Hope everyone had a Happy Purim!!
This week’s parasha is called Tzav. It reviews the Sacrifices that were brought to the Mishkan in more detail. Our discussions in class concentrated on one aspect of the Korbanot. Who got to eat them? Most of the Korbanot that were brought only part of the food or animal was burned on the altar and afterwards most of the offerings were eaten by the Kohanim. Two exceptions to this rule were the Korban Shlamim which was eaten by both the Kohanim and the person bringing the offering, and Korban Ha-Olah which was completely burned on the altar and no one ate it.
In Kitah Dalet we concentrated on the Korban Shlamim. The 3 letter root of Shlamim –shin ש lamed ל mem מ has 2 basic meanings:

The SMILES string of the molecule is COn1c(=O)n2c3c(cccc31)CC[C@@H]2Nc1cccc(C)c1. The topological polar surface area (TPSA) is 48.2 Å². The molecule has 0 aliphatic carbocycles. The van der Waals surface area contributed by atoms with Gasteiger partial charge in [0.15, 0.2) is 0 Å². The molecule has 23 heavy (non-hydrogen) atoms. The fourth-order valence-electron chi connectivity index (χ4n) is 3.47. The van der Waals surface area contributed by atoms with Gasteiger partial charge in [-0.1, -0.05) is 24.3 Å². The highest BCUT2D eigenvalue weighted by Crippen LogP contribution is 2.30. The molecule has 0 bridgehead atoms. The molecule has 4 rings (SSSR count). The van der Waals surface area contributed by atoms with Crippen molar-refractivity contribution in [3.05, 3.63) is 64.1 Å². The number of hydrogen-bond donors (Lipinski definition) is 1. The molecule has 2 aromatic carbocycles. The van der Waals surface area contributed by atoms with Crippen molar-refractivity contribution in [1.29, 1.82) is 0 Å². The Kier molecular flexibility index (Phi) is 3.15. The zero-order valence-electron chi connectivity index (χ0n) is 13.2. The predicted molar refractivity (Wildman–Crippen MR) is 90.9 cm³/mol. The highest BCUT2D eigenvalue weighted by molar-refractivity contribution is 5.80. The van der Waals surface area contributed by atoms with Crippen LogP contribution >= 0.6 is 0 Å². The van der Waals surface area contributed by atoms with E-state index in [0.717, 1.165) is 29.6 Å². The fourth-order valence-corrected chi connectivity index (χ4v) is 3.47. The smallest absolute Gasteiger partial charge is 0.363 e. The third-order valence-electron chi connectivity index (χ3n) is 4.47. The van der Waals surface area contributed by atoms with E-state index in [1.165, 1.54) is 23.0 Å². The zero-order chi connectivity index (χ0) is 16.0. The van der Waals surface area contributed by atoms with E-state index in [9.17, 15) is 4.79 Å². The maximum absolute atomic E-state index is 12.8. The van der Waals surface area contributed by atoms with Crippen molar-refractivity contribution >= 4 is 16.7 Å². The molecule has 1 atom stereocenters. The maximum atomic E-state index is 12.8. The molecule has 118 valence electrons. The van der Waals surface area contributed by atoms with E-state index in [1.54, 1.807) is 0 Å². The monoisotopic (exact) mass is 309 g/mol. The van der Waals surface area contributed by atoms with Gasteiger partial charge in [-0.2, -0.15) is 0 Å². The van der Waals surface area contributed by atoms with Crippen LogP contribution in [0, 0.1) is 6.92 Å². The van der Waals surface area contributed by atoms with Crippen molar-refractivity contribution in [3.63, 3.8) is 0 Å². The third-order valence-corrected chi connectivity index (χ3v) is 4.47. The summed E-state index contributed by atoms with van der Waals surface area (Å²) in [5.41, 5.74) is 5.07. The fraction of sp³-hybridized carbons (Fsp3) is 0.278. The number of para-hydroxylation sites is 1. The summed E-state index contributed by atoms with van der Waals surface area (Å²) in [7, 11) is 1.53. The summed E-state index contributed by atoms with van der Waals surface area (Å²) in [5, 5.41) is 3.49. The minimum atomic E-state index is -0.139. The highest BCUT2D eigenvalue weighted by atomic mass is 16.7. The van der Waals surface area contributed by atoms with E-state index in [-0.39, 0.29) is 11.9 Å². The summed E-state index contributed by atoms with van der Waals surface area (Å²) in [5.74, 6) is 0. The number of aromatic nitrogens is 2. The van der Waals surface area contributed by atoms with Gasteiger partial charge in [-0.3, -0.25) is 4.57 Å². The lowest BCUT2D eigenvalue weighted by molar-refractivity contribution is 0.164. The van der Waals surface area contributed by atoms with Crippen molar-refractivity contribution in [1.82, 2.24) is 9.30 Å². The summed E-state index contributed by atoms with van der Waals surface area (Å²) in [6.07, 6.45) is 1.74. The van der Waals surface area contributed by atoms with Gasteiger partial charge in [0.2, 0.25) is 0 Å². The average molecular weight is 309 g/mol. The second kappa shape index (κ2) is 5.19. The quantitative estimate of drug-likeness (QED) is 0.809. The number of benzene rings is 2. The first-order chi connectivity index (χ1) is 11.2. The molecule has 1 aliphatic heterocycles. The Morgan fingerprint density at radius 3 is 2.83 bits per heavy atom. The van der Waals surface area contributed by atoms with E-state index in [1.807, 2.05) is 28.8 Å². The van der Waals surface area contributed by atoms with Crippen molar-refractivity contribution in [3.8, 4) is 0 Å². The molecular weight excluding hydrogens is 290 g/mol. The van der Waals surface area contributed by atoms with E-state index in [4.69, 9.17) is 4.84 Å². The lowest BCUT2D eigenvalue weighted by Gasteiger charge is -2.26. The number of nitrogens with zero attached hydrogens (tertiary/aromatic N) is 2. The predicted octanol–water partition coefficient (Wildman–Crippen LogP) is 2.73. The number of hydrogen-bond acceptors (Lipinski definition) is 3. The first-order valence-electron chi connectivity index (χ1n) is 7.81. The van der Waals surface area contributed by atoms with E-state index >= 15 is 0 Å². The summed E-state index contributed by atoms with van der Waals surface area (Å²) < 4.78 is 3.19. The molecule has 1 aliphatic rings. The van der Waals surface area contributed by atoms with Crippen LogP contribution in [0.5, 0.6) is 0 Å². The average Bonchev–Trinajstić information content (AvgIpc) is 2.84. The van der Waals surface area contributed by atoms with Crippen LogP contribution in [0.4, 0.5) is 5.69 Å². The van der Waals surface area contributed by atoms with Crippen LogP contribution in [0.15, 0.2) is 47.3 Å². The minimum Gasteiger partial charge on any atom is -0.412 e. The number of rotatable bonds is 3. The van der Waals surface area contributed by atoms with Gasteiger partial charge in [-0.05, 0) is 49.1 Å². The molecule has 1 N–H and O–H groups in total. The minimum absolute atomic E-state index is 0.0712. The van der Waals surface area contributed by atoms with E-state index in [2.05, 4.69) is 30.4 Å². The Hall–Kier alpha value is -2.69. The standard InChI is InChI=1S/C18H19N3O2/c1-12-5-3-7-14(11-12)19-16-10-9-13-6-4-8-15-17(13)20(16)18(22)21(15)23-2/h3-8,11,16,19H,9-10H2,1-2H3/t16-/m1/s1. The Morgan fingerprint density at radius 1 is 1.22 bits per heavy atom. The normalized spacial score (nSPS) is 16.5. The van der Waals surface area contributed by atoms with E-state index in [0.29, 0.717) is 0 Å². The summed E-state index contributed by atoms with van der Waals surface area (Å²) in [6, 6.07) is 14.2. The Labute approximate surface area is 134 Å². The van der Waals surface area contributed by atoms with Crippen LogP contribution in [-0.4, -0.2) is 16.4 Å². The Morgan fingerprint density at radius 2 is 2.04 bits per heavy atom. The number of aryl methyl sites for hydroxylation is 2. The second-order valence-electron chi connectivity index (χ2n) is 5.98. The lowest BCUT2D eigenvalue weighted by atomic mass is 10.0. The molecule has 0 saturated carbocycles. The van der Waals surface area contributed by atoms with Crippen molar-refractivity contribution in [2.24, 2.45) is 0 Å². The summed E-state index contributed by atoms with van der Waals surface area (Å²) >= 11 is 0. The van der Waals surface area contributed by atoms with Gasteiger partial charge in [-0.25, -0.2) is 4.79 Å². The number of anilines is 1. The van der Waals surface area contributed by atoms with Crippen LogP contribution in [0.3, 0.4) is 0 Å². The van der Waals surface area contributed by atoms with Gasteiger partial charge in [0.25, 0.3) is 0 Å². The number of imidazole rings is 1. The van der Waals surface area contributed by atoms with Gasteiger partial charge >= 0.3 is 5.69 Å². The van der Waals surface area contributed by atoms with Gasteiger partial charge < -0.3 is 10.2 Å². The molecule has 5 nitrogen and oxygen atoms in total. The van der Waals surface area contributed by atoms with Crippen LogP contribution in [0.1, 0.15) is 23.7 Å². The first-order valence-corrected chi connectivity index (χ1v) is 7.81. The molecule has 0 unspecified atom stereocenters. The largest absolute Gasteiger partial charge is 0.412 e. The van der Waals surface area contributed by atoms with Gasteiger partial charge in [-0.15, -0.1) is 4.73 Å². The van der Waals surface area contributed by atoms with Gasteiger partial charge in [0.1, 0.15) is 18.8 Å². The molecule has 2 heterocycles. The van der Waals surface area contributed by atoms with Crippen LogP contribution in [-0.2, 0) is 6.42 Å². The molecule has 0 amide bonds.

So what does the word shelamim mean in the case of this Korban?
Rashi, who lived in France 1000 years ago, wrote that Korban Shelamim has the meaning of Shalom-peace. It is a sacrifice that one brings to say Thank you to Hashem and everyone gets to eat from it together, the Cohanim and the person bringing the sacrifice.
Rabbi Eben Ezra, who was a contemporary of Rashi who lived in Spain, was known as a language detective. He wrote that the word Shelamim also means complete and the person bringing the Korban was doing so with לב שלם (with a complete heart-wholeheartedly or happily).
As today Tefilla replaces these sacrifices. We should come to the Tefilla with feelings of peace and with our whole heart.